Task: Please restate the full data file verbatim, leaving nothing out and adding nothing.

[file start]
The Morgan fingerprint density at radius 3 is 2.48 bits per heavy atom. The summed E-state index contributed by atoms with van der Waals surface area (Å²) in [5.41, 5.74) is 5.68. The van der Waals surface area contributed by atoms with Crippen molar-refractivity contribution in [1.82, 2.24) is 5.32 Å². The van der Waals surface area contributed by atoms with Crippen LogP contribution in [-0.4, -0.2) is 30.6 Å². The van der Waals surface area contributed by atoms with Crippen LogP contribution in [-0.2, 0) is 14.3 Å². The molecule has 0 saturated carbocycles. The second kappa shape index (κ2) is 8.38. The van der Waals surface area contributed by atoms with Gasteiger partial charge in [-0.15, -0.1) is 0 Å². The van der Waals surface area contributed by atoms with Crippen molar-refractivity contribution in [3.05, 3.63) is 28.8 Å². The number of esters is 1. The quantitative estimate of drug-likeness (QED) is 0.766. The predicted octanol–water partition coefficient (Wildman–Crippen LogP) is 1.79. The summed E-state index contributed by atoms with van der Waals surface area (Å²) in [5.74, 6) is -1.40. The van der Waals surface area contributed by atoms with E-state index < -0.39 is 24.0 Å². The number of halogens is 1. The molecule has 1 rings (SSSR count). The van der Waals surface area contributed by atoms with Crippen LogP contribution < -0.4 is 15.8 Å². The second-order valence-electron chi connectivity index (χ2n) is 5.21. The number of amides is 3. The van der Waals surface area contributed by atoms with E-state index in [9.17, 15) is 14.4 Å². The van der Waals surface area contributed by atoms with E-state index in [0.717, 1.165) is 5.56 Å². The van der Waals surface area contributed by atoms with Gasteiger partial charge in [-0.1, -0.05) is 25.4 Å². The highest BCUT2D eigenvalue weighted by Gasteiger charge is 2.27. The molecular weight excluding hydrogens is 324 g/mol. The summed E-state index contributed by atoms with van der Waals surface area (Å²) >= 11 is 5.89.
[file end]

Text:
The Morgan fingerprint density at radius 3 is 2.48 bits per heavy atom. The summed E-state index contributed by atoms with van der Waals surface area (Å²) in [5.41, 5.74) is 5.68. The van der Waals surface area contributed by atoms with Crippen molar-refractivity contribution in [1.82, 2.24) is 5.32 Å². The van der Waals surface area contributed by atoms with Crippen LogP contribution in [-0.4, -0.2) is 30.6 Å². The van der Waals surface area contributed by atoms with Crippen LogP contribution in [-0.2, 0) is 14.3 Å². The molecule has 0 saturated carbocycles. The second kappa shape index (κ2) is 8.38. The van der Waals surface area contributed by atoms with Gasteiger partial charge in [-0.15, -0.1) is 0 Å². The van der Waals surface area contributed by atoms with Crippen molar-refractivity contribution in [3.05, 3.63) is 28.8 Å². The number of esters is 1. The quantitative estimate of drug-likeness (QED) is 0.766. The predicted octanol–water partition coefficient (Wildman–Crippen LogP) is 1.79. The summed E-state index contributed by atoms with van der Waals surface area (Å²) in [5.74, 6) is -1.40. The van der Waals surface area contributed by atoms with E-state index < -0.39 is 24.0 Å². The number of halogens is 1. The molecule has 1 rings (SSSR count). The van der Waals surface area contributed by atoms with Crippen LogP contribution < -0.4 is 15.8 Å². The second-order valence-electron chi connectivity index (χ2n) is 5.21. The number of amides is 3. The van der Waals surface area contributed by atoms with E-state index in [9.17, 15) is 14.4 Å². The van der Waals surface area contributed by atoms with E-state index in [0.717, 1.165) is 5.56 Å². The van der Waals surface area contributed by atoms with Gasteiger partial charge in [-0.1, -0.05) is 25.4 Å². The highest BCUT2D eigenvalue weighted by Gasteiger charge is 2.27. The molecular weight excluding hydrogens is 324 g/mol. The summed E-state index contributed by atoms with van der Waals surface area (Å²) >= 11 is 5.89.